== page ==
Description: A pretty
little species, with a low thick flat to cylindrical stem. The dark
green, body slowly ramifies from the base to form clusters, size
depending on the clone. Felted areoles line the edges of 25 to 30 ribs.
Spines: 7 or more, brownish, radial spines that grow to 5 cm. Old
plant begins to produce very long spines (up to 25 cm in some clones)
Flowers: Slender Pink to reddish-brown, orange or yellow with a
usual clearer centre, approx. 6.0cm. long, 5.0cm. diameter. Blooms are
produced in spring and remain open for about three days.
Root: tap root.
Cultivation: It is a summer grower
species that offers no cultivation
difficulties. Water regularly in summer (but do not
overwater ) Needs a large pot to accommodate a large
root system. Use a very draining and porous substrate,
since it's natural habitat is in volcanic soil, it has adapted to more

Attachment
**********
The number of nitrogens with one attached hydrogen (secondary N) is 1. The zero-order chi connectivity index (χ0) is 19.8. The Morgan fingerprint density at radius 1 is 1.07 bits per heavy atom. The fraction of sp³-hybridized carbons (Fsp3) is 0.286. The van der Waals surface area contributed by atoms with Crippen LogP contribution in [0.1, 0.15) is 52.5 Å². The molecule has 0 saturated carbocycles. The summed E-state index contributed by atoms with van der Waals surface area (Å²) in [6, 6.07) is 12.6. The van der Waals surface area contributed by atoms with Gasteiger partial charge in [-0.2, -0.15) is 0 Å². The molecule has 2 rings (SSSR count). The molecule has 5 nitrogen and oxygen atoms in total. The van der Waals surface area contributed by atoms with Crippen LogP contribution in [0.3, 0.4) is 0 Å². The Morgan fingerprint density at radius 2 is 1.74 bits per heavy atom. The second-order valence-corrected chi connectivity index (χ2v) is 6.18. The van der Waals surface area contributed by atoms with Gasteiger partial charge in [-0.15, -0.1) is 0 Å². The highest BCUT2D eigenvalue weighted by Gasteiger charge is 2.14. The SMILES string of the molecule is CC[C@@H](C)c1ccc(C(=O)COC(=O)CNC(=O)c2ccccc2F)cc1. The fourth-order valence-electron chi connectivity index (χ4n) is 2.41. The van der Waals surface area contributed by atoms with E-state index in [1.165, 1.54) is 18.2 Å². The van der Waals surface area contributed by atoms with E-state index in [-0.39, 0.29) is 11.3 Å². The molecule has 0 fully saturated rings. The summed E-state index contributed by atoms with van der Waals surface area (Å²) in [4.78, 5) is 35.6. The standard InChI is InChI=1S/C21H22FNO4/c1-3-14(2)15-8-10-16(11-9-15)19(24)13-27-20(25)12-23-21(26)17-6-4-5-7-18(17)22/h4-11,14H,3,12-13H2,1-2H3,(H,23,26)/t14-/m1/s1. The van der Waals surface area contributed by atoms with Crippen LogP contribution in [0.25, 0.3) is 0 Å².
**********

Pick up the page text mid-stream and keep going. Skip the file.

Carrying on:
acidic conditions; keep rather dry in winter.
It is quite frost resistant if kept dry (hardy to -5° C)
Outside full sun or afternoon shade, inside needs bright light, and some
Propagation: Propagate by seed
Note: L. pentlandii
group is a
that comprises many different
varieties, forms and ± similar related species. It was found by Pentland
and described in 1844 by W. Hooker as Echinocactus pentlandii.
Salm Dyck overcombined it into the genus Echinopsis. When
Britton and Rose 1922 had established the genus Lobivia. L.
pentIandii was chosen as type species.
Photo of conspecific taxa, varieties,
forms and cultivars of Lobivia (Echinopsis) pentlandii.